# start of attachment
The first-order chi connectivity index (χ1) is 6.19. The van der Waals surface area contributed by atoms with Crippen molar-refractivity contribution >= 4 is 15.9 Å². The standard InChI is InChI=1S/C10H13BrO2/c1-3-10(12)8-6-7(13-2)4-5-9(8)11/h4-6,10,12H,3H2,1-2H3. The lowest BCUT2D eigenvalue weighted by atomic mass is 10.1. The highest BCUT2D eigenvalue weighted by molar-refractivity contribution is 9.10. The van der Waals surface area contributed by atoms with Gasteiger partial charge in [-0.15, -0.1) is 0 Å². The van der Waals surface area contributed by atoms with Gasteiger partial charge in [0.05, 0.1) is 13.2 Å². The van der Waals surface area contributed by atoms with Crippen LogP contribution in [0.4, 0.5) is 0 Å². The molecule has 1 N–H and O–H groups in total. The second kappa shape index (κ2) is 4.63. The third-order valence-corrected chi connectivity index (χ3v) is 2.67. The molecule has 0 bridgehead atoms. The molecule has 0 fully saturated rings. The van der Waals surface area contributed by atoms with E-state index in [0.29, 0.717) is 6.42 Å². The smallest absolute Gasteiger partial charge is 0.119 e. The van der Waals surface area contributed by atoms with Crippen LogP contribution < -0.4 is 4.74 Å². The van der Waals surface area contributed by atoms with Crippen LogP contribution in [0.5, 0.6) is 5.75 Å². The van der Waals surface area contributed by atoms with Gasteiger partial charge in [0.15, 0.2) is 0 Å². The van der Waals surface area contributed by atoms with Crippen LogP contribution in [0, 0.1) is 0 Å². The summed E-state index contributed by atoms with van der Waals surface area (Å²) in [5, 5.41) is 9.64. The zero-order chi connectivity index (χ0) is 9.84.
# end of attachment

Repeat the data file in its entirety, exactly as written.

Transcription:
The first-order chi connectivity index (χ1) is 6.19. The van der Waals surface area contributed by atoms with Crippen molar-refractivity contribution >= 4 is 15.9 Å². The standard InChI is InChI=1S/C10H13BrO2/c1-3-10(12)8-6-7(13-2)4-5-9(8)11/h4-6,10,12H,3H2,1-2H3. The lowest BCUT2D eigenvalue weighted by atomic mass is 10.1. The highest BCUT2D eigenvalue weighted by molar-refractivity contribution is 9.10. The van der Waals surface area contributed by atoms with Gasteiger partial charge in [-0.15, -0.1) is 0 Å². The van der Waals surface area contributed by atoms with Gasteiger partial charge in [0.05, 0.1) is 13.2 Å². The van der Waals surface area contributed by atoms with Crippen LogP contribution in [0.4, 0.5) is 0 Å². The molecule has 1 N–H and O–H groups in total. The second kappa shape index (κ2) is 4.63. The third-order valence-corrected chi connectivity index (χ3v) is 2.67. The molecule has 0 bridgehead atoms. The molecule has 0 fully saturated rings. The van der Waals surface area contributed by atoms with E-state index in [0.29, 0.717) is 6.42 Å². The smallest absolute Gasteiger partial charge is 0.119 e. The van der Waals surface area contributed by atoms with Crippen LogP contribution < -0.4 is 4.74 Å². The van der Waals surface area contributed by atoms with Crippen LogP contribution in [0.5, 0.6) is 5.75 Å². The van der Waals surface area contributed by atoms with Gasteiger partial charge in [0.15, 0.2) is 0 Å². The van der Waals surface area contributed by atoms with Crippen LogP contribution in [0, 0.1) is 0 Å². The summed E-state index contributed by atoms with van der Waals surface area (Å²) in [5, 5.41) is 9.64. The zero-order chi connectivity index (χ0) is 9.84.